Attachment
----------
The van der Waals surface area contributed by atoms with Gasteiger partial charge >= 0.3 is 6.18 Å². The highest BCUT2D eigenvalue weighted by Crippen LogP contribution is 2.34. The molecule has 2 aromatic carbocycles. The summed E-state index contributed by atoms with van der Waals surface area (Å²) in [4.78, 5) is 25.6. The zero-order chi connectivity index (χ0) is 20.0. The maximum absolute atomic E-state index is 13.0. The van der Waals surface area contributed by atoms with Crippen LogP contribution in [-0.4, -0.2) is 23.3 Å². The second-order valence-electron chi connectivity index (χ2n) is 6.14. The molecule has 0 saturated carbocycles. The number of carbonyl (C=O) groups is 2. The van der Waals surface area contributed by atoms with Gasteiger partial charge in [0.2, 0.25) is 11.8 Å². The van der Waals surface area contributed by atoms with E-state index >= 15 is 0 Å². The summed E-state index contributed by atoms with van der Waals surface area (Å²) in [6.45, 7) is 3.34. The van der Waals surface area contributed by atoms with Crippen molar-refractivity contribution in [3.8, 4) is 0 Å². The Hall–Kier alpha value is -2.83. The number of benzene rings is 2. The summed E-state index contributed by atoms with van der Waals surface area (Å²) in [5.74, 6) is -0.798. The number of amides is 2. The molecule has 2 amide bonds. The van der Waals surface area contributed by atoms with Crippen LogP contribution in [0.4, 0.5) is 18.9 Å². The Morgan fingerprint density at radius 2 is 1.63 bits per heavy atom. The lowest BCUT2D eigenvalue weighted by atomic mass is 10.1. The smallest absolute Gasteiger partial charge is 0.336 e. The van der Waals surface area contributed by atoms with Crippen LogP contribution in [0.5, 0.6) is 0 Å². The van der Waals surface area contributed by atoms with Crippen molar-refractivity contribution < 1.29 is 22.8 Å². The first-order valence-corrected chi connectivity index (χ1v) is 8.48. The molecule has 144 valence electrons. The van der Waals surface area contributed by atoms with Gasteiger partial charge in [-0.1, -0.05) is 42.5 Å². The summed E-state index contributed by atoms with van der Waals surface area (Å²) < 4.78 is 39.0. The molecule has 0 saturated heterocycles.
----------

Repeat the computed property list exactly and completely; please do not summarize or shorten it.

The van der Waals surface area contributed by atoms with Gasteiger partial charge >= 0.3 is 6.18 Å². The highest BCUT2D eigenvalue weighted by Crippen LogP contribution is 2.34. The molecule has 2 aromatic carbocycles. The summed E-state index contributed by atoms with van der Waals surface area (Å²) in [4.78, 5) is 25.6. The zero-order chi connectivity index (χ0) is 20.0. The maximum absolute atomic E-state index is 13.0. The van der Waals surface area contributed by atoms with Crippen LogP contribution in [-0.4, -0.2) is 23.3 Å². The second-order valence-electron chi connectivity index (χ2n) is 6.14. The molecule has 0 saturated carbocycles. The number of carbonyl (C=O) groups is 2. The van der Waals surface area contributed by atoms with Gasteiger partial charge in [0.2, 0.25) is 11.8 Å². The van der Waals surface area contributed by atoms with E-state index >= 15 is 0 Å². The summed E-state index contributed by atoms with van der Waals surface area (Å²) in [6.45, 7) is 3.34. The van der Waals surface area contributed by atoms with Crippen molar-refractivity contribution in [3.8, 4) is 0 Å². The Hall–Kier alpha value is -2.83. The number of benzene rings is 2. The summed E-state index contributed by atoms with van der Waals surface area (Å²) in [5.74, 6) is -0.798. The number of amides is 2. The molecule has 2 amide bonds. The van der Waals surface area contributed by atoms with Crippen LogP contribution in [0.4, 0.5) is 18.9 Å². The Morgan fingerprint density at radius 2 is 1.63 bits per heavy atom. The lowest BCUT2D eigenvalue weighted by atomic mass is 10.1. The smallest absolute Gasteiger partial charge is 0.336 e. The van der Waals surface area contributed by atoms with Crippen LogP contribution in [0.5, 0.6) is 0 Å². The van der Waals surface area contributed by atoms with Crippen molar-refractivity contribution < 1.29 is 22.8 Å². The first-order valence-corrected chi connectivity index (χ1v) is 8.48. The molecule has 144 valence electrons. The van der Waals surface area contributed by atoms with Gasteiger partial charge in [-0.1, -0.05) is 42.5 Å². The summed E-state index contributed by atoms with van der Waals surface area (Å²) < 4.78 is 39.0. The molecule has 0 saturated heterocycles.